and mapping individual chemicals and genes as a way of understanding
physiology and disease.
"Medicine went from a holistic view of describing the relation
between form and function to a much more reductionist view of
describing what life is made of," Ingber says. "And the mechanics
were thrown out, like the baby with the bathwater."
The mechanical anatomy of a cell
In trying to reestablish a physical view of biology, Ingber has
shown that cells, far from being formless blobs, use tension to
stabilize their structure. And he has demonstrated, through two
decades of experiments, that tensegrity not only gives cells their
shape, but helps regulate their biochemistry.
Every cell, Ingber notes, has an internal scaffolding, or cytoskeleton,
a lattice formed from molecular "struts and wires" not unlike
the rigid tubes and tensed cables of Snelson's sculptures. The
"wires" are a crisscrossing network of fine cables, known as microfilaments,
that stretch from the cell membrane to the nucleus, exerting an
inward pull. Opposing the pull are microtubules, the thicker compression-bearing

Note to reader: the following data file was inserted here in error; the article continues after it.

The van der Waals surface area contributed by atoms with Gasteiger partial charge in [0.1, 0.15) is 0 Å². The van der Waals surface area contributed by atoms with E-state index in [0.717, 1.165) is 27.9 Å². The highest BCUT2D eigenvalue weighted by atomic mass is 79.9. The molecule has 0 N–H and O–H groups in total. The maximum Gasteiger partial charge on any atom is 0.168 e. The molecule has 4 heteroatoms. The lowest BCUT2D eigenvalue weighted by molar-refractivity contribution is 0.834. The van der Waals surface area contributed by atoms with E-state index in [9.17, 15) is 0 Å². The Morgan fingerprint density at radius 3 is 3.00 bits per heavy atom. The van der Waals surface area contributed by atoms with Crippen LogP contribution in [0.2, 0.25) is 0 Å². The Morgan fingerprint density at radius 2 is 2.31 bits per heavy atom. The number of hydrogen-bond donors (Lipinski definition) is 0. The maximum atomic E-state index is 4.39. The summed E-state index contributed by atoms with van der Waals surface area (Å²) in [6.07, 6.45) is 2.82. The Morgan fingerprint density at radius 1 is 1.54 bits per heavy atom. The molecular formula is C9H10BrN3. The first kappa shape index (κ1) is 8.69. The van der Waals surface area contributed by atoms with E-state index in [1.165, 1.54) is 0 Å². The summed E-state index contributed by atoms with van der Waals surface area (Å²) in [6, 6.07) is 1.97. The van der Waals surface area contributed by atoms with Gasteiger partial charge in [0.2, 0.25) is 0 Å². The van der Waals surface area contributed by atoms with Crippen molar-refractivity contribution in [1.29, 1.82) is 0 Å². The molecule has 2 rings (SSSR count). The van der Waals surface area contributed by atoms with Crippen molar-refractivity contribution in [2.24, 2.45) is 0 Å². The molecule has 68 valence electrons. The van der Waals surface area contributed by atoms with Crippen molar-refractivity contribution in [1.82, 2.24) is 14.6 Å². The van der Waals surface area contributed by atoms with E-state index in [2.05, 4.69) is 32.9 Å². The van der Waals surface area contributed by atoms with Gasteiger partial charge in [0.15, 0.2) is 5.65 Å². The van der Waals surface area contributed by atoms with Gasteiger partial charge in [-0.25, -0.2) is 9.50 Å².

"struts" of the cytoskeleton, and specialized receptor molecules
on the cell's outer membrane that anchor the cell to the extracellular
matrix, the fibrous substance that holds groups of cells together.
This balance of forces is the hallmark of tensegrity.
Tissues are built from groups of cells, which Ingber likens to
eggs sitting on the "egg carton" of the extracellular matrix.
The receptor molecules anchoring cells to the matrix, known as
integrins, connect the cells to the wider world. Ingber's group
in Children's Vascular Biology Program has shown that a mechanical
force on a tissue is felt first by integrins at these anchoring
points, and then is carried by the cytoskeleton to regions deep
inside each cell. Inside the cell, the force might vibrate or
change the shape of a protein molecule, triggering a biochemical
reaction, or tug on a chromosome in the nucleus, activating a
Ingber says that cells also have "tone," just like muscles, because
of the constant pull of the cytoskeletal filaments. Much like
a stretched violin string produces different sounds when force
is applied at different points along its length, the cell processes
chemical signals differently depending on how much it is distorted.
"A growth factor will have different effects depending on how
much the cell is stretched," says Ingber. Cells that are stretched
and flattened, like those in the surfaces of wounds, tend to grow
and multiply, whereas rounded cells, cramped by overly crowded
conditions, switch on a "suicide" program and die. In contrast,
cells that are neither stretched nor retracted carry on with their
Location, location, location
Another tenet of cellular tensegrity is that physical location
matters. When regulatory molecules float around loose inside the
cell, their activities are little affected by mechanical forces